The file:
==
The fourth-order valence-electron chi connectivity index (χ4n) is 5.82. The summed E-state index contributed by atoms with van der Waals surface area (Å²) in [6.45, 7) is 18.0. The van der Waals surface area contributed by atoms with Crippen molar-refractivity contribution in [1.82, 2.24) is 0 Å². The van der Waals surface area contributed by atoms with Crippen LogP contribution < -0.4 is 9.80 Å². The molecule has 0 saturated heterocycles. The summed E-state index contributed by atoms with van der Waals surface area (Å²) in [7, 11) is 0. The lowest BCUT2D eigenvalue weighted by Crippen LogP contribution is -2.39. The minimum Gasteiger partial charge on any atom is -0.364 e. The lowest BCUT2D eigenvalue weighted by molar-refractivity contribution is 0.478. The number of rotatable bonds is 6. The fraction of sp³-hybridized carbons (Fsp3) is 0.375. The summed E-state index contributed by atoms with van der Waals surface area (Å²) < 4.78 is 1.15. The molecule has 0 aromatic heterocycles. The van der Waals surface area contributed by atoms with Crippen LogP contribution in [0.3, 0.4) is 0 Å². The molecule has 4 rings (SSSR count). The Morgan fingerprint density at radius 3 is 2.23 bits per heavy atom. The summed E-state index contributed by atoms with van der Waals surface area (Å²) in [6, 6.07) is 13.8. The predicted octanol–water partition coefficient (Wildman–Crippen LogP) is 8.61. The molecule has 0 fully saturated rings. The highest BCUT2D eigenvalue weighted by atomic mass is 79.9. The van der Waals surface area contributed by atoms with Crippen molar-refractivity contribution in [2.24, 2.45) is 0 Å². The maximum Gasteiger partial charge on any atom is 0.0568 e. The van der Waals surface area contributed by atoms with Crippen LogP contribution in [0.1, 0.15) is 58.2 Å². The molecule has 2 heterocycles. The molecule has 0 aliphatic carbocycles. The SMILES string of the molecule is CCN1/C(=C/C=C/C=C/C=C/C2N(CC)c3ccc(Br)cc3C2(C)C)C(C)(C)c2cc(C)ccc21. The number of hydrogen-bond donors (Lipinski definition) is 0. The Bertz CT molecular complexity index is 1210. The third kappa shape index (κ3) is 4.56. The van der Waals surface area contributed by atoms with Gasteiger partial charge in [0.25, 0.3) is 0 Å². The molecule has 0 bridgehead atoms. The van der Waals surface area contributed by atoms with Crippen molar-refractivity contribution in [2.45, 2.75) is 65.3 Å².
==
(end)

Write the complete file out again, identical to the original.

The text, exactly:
The fourth-order valence-electron chi connectivity index (χ4n) is 5.82. The summed E-state index contributed by atoms with van der Waals surface area (Å²) in [6.45, 7) is 18.0. The van der Waals surface area contributed by atoms with Crippen molar-refractivity contribution in [1.82, 2.24) is 0 Å². The van der Waals surface area contributed by atoms with Crippen LogP contribution < -0.4 is 9.80 Å². The molecule has 0 saturated heterocycles. The summed E-state index contributed by atoms with van der Waals surface area (Å²) in [7, 11) is 0. The lowest BCUT2D eigenvalue weighted by Crippen LogP contribution is -2.39. The minimum Gasteiger partial charge on any atom is -0.364 e. The lowest BCUT2D eigenvalue weighted by molar-refractivity contribution is 0.478. The number of rotatable bonds is 6. The fraction of sp³-hybridized carbons (Fsp3) is 0.375. The summed E-state index contributed by atoms with van der Waals surface area (Å²) < 4.78 is 1.15. The molecule has 0 aromatic heterocycles. The van der Waals surface area contributed by atoms with Crippen LogP contribution in [0.3, 0.4) is 0 Å². The molecule has 4 rings (SSSR count). The Morgan fingerprint density at radius 3 is 2.23 bits per heavy atom. The summed E-state index contributed by atoms with van der Waals surface area (Å²) in [6, 6.07) is 13.8. The predicted octanol–water partition coefficient (Wildman–Crippen LogP) is 8.61. The molecule has 0 fully saturated rings. The highest BCUT2D eigenvalue weighted by atomic mass is 79.9. The van der Waals surface area contributed by atoms with Crippen molar-refractivity contribution in [2.24, 2.45) is 0 Å². The maximum Gasteiger partial charge on any atom is 0.0568 e. The van der Waals surface area contributed by atoms with Crippen LogP contribution in [0.1, 0.15) is 58.2 Å². The molecule has 2 heterocycles. The molecule has 0 aliphatic carbocycles. The SMILES string of the molecule is CCN1/C(=C/C=C/C=C/C=C/C2N(CC)c3ccc(Br)cc3C2(C)C)C(C)(C)c2cc(C)ccc21. The number of hydrogen-bond donors (Lipinski definition) is 0. The Bertz CT molecular complexity index is 1210. The third kappa shape index (κ3) is 4.56. The van der Waals surface area contributed by atoms with Gasteiger partial charge in [0.25, 0.3) is 0 Å². The molecule has 0 bridgehead atoms. The van der Waals surface area contributed by atoms with Crippen molar-refractivity contribution in [2.45, 2.75) is 65.3 Å².